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The New Tusket Women’s Institute
by Arthur Bull

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New Tusket is a very small place. It’s about a fifteen minute drive inland from Weymouth in Digby County, and has a population of less than 500 people. Like many inland Nova Scotia communities, New Tusket’s economy is largely divided between a small farming and forestry. The largest employer, however, is mink farming, which provides almost half the local jobs. The community is relatively stable over the last ten years, although, as in many rural areas, there is aging population.

The New Tusket Women’s Institute meets in the New Tusket Baptist Church Hall once a month. On the day I visited they got together earlier, to make quilts for the IWK Children’s Hospital in Halifax. These quilts are given to children who have long stays in the hospital. A couple of groups of three or four are working together at wooden frames, adding tufts to the quilts, while a two others are sewing at machines. The atmosphere is quiet and relaxed. As it gets near suppertime, there is a brief discussion about when to hold their meeting, before or after the potluck supper. Since the steady snow is starting to lay down out on the road, they opt for an earlier meeting, so they can get going before he roads get too bad. Their business meeting follows a standard ‘Roberts rules’ format and a number of decisions about future activities - teas, fundraisers, community projects and other activities - are made after brief but inclusive discussions. As soon as the meeting is adjourned, the potluck supper appears, the work of many hands, a spread followed by a selection of several pies.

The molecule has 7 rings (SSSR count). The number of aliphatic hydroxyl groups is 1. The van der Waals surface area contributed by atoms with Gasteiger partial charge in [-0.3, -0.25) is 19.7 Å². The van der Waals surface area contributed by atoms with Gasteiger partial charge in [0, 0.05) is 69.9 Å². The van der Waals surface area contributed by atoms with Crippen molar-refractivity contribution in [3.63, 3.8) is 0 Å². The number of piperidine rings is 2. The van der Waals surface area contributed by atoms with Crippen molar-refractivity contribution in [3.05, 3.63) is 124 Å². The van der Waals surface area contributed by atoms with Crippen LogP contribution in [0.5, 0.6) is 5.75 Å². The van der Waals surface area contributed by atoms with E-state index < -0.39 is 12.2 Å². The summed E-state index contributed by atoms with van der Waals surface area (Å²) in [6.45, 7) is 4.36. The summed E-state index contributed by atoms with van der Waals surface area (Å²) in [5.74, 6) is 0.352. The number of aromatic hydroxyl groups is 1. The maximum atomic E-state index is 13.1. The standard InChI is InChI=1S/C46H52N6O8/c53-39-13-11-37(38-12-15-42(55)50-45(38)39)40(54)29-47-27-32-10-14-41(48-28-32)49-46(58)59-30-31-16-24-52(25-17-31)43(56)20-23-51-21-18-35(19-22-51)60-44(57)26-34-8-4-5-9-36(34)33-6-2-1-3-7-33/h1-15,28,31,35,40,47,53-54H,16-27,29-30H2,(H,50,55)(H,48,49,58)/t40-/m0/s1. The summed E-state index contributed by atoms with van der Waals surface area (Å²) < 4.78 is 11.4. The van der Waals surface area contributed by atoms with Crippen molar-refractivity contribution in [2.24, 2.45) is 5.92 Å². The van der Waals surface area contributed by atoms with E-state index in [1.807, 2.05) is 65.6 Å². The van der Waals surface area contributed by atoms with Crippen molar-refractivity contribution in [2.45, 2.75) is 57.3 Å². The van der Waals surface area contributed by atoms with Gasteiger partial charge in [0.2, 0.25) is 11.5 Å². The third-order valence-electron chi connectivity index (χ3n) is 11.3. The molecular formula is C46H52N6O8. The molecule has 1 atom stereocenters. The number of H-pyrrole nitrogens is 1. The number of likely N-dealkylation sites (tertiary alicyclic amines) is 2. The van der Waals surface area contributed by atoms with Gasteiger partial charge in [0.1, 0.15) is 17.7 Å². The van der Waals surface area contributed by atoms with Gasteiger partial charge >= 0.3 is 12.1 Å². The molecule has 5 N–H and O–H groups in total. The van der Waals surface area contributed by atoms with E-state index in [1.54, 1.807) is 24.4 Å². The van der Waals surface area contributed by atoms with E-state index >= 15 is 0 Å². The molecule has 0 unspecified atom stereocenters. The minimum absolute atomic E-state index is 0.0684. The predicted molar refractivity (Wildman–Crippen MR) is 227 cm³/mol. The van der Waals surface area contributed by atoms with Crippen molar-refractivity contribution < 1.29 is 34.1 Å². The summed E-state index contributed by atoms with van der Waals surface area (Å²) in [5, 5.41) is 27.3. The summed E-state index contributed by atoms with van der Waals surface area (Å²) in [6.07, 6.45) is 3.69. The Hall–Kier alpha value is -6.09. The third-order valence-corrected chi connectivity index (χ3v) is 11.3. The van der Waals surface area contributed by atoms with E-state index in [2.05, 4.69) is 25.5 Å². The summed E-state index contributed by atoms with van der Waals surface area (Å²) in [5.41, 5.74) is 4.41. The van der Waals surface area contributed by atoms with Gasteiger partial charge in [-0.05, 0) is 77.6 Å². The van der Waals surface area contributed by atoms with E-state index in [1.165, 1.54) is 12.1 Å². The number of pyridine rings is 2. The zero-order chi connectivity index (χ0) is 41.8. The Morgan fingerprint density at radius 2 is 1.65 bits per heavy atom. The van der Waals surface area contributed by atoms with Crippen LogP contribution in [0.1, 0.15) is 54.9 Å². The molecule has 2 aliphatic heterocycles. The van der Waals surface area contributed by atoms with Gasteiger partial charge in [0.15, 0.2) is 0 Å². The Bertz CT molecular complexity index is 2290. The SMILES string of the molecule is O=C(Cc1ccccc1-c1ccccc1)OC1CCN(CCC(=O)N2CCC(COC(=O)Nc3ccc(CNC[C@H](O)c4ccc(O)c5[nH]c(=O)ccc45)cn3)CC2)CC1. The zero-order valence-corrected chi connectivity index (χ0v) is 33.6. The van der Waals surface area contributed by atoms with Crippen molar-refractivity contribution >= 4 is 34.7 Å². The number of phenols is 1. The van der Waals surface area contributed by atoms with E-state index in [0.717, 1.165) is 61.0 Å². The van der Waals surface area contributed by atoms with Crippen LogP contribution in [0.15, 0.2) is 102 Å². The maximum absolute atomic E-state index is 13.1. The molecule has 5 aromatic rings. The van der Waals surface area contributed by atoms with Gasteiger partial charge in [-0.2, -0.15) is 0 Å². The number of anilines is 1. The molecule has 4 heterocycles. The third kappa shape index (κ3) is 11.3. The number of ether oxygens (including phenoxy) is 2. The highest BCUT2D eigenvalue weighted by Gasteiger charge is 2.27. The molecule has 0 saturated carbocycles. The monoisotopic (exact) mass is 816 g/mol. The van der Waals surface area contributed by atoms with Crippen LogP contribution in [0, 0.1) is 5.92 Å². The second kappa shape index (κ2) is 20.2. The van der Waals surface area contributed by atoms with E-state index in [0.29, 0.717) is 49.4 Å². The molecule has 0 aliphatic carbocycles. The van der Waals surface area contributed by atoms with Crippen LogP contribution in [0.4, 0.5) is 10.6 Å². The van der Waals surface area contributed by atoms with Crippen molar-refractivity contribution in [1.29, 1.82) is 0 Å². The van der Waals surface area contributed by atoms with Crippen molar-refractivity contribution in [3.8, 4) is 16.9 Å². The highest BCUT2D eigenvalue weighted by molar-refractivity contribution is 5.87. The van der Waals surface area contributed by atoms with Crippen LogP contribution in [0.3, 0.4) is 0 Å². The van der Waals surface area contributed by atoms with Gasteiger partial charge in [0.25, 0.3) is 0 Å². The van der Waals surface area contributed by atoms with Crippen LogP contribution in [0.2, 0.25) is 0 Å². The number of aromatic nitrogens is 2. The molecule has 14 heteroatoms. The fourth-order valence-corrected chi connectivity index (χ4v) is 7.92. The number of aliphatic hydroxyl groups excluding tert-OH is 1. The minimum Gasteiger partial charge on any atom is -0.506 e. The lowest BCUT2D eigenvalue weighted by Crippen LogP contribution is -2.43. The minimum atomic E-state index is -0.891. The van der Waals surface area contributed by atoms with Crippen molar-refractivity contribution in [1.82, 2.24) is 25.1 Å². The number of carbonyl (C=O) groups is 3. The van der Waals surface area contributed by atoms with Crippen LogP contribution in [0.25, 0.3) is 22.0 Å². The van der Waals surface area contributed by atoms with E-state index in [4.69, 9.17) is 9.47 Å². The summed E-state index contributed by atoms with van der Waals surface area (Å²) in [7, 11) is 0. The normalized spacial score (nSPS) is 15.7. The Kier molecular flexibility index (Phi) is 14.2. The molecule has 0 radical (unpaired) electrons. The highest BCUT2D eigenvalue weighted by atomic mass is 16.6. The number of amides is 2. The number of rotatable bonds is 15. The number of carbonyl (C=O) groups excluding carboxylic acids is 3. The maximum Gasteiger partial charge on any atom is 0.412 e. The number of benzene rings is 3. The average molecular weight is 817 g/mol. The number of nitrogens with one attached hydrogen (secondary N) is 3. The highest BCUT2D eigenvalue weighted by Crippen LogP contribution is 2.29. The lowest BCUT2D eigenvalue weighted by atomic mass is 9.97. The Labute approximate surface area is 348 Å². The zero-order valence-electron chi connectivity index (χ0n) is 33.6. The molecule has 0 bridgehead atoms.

At first glance, this group may seem to have little to do with learning circles. Like many organizations, The Women’s Institute is a civil society organization that meets to accomplish shared goals that are in the public good. But Women’s Institute in fact has some valuable lessons its history can deepen our understanding about the nature of learning circles in rural Canada.

First, it shows that there is a long tradition of group learning in rural Canada. Second, it illustrates how this tradition largely involves women. Third, The Women’s Institute demonstrates that group learning can be one of several activities that a group does, embedded in a wider context of varied activities. Finally, Women’s Institutes have some important lessons about the relationship of between group learning and civil society organizations. It shows how adult learning can closely relate process of democratic decision-making, of affiliating with a larger democratic organization and of addressing questions of the public good. These are questions might also have some part to play in rural learning circles.

This narrative will draw out some of the themes relating the Women Institutes to our understanding of rural learning circles, by looking at both the history and activities of the Women’s Institute in Nova Scotia, as well the work of the New Tusket Branch.

The Women’s Institute is a Canadian  initiative that has affected rural women around the world. In the words of their official history, on the Women’s Institute of Canada Website:

Founded in 1897 in Stoney Creek, Canada, the Women's Institute (WI) has become a fundamental part of many women's lives throughout the world. Originally set up to provide training and education to women and address the wrongs in predominantly rural society in the late 19th century, the WI now offers women a mutual support structure, as well as an important lobbying voice on issues close to its members' hearts.